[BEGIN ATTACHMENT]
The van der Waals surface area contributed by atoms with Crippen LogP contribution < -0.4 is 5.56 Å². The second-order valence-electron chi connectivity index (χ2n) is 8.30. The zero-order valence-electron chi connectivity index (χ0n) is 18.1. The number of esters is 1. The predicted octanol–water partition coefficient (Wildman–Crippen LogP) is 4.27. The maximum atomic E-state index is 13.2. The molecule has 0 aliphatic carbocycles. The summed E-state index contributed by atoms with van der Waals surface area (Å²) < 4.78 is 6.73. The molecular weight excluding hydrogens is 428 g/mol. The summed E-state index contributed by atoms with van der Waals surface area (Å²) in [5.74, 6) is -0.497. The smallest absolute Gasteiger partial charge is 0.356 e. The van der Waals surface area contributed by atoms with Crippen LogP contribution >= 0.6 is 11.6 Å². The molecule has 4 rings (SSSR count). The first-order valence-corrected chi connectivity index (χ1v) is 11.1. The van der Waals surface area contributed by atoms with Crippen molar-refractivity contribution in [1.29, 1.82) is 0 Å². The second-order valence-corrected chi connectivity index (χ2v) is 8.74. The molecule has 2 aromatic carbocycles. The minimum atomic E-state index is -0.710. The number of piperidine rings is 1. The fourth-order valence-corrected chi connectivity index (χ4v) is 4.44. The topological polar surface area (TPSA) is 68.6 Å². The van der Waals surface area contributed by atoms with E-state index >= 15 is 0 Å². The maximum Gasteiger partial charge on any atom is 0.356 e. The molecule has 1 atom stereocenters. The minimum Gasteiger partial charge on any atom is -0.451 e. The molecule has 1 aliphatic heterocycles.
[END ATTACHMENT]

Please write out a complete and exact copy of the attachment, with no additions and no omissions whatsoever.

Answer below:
The van der Waals surface area contributed by atoms with Crippen LogP contribution < -0.4 is 5.56 Å². The second-order valence-electron chi connectivity index (χ2n) is 8.30. The zero-order valence-electron chi connectivity index (χ0n) is 18.1. The number of esters is 1. The predicted octanol–water partition coefficient (Wildman–Crippen LogP) is 4.27. The maximum atomic E-state index is 13.2. The molecule has 0 aliphatic carbocycles. The summed E-state index contributed by atoms with van der Waals surface area (Å²) < 4.78 is 6.73. The molecular weight excluding hydrogens is 428 g/mol. The summed E-state index contributed by atoms with van der Waals surface area (Å²) in [5.74, 6) is -0.497. The smallest absolute Gasteiger partial charge is 0.356 e. The van der Waals surface area contributed by atoms with Crippen LogP contribution >= 0.6 is 11.6 Å². The molecule has 4 rings (SSSR count). The first-order valence-corrected chi connectivity index (χ1v) is 11.1. The van der Waals surface area contributed by atoms with Crippen molar-refractivity contribution in [1.29, 1.82) is 0 Å². The second-order valence-corrected chi connectivity index (χ2v) is 8.74. The molecule has 2 aromatic carbocycles. The minimum atomic E-state index is -0.710. The number of piperidine rings is 1. The fourth-order valence-corrected chi connectivity index (χ4v) is 4.44. The topological polar surface area (TPSA) is 68.6 Å². The van der Waals surface area contributed by atoms with E-state index >= 15 is 0 Å². The maximum Gasteiger partial charge on any atom is 0.356 e. The molecule has 1 atom stereocenters. The minimum Gasteiger partial charge on any atom is -0.451 e. The molecule has 1 aliphatic heterocycles.